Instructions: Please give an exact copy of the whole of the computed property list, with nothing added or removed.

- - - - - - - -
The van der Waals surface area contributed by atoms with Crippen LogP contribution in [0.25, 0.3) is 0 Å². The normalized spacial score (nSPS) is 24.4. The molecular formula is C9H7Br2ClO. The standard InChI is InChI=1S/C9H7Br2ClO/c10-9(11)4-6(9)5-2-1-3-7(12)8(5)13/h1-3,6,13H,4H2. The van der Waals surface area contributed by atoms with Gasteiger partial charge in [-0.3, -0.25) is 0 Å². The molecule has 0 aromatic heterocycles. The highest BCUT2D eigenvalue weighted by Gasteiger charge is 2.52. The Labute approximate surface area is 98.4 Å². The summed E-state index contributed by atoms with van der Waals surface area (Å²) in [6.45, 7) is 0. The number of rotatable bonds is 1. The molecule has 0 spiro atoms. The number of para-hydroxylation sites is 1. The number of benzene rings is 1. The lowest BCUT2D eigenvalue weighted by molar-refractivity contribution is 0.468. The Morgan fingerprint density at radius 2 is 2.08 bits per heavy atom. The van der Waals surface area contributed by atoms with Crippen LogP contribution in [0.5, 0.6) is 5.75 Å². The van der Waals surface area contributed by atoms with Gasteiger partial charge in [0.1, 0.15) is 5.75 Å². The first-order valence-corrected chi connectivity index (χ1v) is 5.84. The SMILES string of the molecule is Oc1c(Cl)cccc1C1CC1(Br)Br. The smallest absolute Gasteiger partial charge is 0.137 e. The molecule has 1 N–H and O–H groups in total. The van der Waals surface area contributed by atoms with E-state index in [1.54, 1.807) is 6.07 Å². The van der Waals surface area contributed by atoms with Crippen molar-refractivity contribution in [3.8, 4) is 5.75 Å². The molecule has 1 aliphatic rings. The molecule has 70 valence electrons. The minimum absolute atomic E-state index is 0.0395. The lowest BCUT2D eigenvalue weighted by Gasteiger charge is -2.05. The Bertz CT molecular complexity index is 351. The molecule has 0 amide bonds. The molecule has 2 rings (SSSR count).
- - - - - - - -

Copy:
The van der Waals surface area contributed by atoms with Crippen LogP contribution in [0.25, 0.3) is 0 Å². The normalized spacial score (nSPS) is 24.4. The molecular formula is C9H7Br2ClO. The standard InChI is InChI=1S/C9H7Br2ClO/c10-9(11)4-6(9)5-2-1-3-7(12)8(5)13/h1-3,6,13H,4H2. The van der Waals surface area contributed by atoms with Gasteiger partial charge in [-0.3, -0.25) is 0 Å². The molecule has 0 aromatic heterocycles. The highest BCUT2D eigenvalue weighted by Gasteiger charge is 2.52. The Labute approximate surface area is 98.4 Å². The summed E-state index contributed by atoms with van der Waals surface area (Å²) in [6.45, 7) is 0. The number of rotatable bonds is 1. The molecule has 0 spiro atoms. The number of para-hydroxylation sites is 1. The number of benzene rings is 1. The lowest BCUT2D eigenvalue weighted by molar-refractivity contribution is 0.468. The Morgan fingerprint density at radius 2 is 2.08 bits per heavy atom. The van der Waals surface area contributed by atoms with Crippen LogP contribution in [0.5, 0.6) is 5.75 Å². The van der Waals surface area contributed by atoms with Gasteiger partial charge in [0.1, 0.15) is 5.75 Å². The first-order valence-corrected chi connectivity index (χ1v) is 5.84. The SMILES string of the molecule is Oc1c(Cl)cccc1C1CC1(Br)Br. The smallest absolute Gasteiger partial charge is 0.137 e. The molecule has 1 N–H and O–H groups in total. The van der Waals surface area contributed by atoms with E-state index in [1.54, 1.807) is 6.07 Å². The van der Waals surface area contributed by atoms with Crippen molar-refractivity contribution in [3.8, 4) is 5.75 Å². The molecule has 1 aliphatic rings. The molecule has 70 valence electrons. The minimum absolute atomic E-state index is 0.0395. The lowest BCUT2D eigenvalue weighted by Gasteiger charge is -2.05. The Bertz CT molecular complexity index is 351. The molecule has 0 amide bonds. The molecule has 2 rings (SSSR count).